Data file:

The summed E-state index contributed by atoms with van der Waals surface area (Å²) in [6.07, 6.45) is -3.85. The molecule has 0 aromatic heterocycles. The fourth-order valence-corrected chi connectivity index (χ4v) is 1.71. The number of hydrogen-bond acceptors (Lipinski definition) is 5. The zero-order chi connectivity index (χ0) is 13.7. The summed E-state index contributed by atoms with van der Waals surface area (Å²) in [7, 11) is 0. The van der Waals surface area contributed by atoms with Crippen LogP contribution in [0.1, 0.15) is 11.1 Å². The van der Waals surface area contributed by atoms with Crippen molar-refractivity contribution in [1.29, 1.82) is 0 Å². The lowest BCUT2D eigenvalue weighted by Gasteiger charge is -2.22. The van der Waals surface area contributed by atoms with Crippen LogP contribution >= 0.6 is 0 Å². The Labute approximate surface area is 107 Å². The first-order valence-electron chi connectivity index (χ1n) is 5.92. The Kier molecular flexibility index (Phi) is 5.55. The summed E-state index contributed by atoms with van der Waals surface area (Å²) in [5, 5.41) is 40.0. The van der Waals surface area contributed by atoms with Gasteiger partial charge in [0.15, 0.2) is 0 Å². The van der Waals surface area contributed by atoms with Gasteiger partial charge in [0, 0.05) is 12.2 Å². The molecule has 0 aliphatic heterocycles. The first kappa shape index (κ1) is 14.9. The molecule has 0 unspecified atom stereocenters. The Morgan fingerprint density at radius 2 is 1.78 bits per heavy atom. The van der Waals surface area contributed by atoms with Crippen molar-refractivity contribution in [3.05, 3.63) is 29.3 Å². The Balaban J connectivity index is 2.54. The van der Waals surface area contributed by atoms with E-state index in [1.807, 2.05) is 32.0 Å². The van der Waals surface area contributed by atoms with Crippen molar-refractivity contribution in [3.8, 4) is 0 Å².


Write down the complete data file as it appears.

The summed E-state index contributed by atoms with van der Waals surface area (Å²) in [6.07, 6.45) is -3.85. The molecule has 0 aromatic heterocycles. The fourth-order valence-corrected chi connectivity index (χ4v) is 1.71. The number of hydrogen-bond acceptors (Lipinski definition) is 5. The zero-order chi connectivity index (χ0) is 13.7. The summed E-state index contributed by atoms with van der Waals surface area (Å²) in [7, 11) is 0. The van der Waals surface area contributed by atoms with Crippen LogP contribution in [0.1, 0.15) is 11.1 Å². The van der Waals surface area contributed by atoms with Crippen molar-refractivity contribution in [1.29, 1.82) is 0 Å². The lowest BCUT2D eigenvalue weighted by Gasteiger charge is -2.22. The van der Waals surface area contributed by atoms with Crippen LogP contribution >= 0.6 is 0 Å². The Labute approximate surface area is 107 Å². The first-order valence-electron chi connectivity index (χ1n) is 5.92. The Kier molecular flexibility index (Phi) is 5.55. The summed E-state index contributed by atoms with van der Waals surface area (Å²) in [5, 5.41) is 40.0. The van der Waals surface area contributed by atoms with Gasteiger partial charge in [0.15, 0.2) is 0 Å². The van der Waals surface area contributed by atoms with Gasteiger partial charge in [0, 0.05) is 12.2 Å². The molecule has 0 aliphatic heterocycles. The first kappa shape index (κ1) is 14.9. The molecule has 0 unspecified atom stereocenters. The Morgan fingerprint density at radius 2 is 1.78 bits per heavy atom. The van der Waals surface area contributed by atoms with Crippen molar-refractivity contribution in [3.05, 3.63) is 29.3 Å². The Balaban J connectivity index is 2.54. The van der Waals surface area contributed by atoms with E-state index in [1.807, 2.05) is 32.0 Å². The van der Waals surface area contributed by atoms with Crippen molar-refractivity contribution in [3.8, 4) is 0 Å².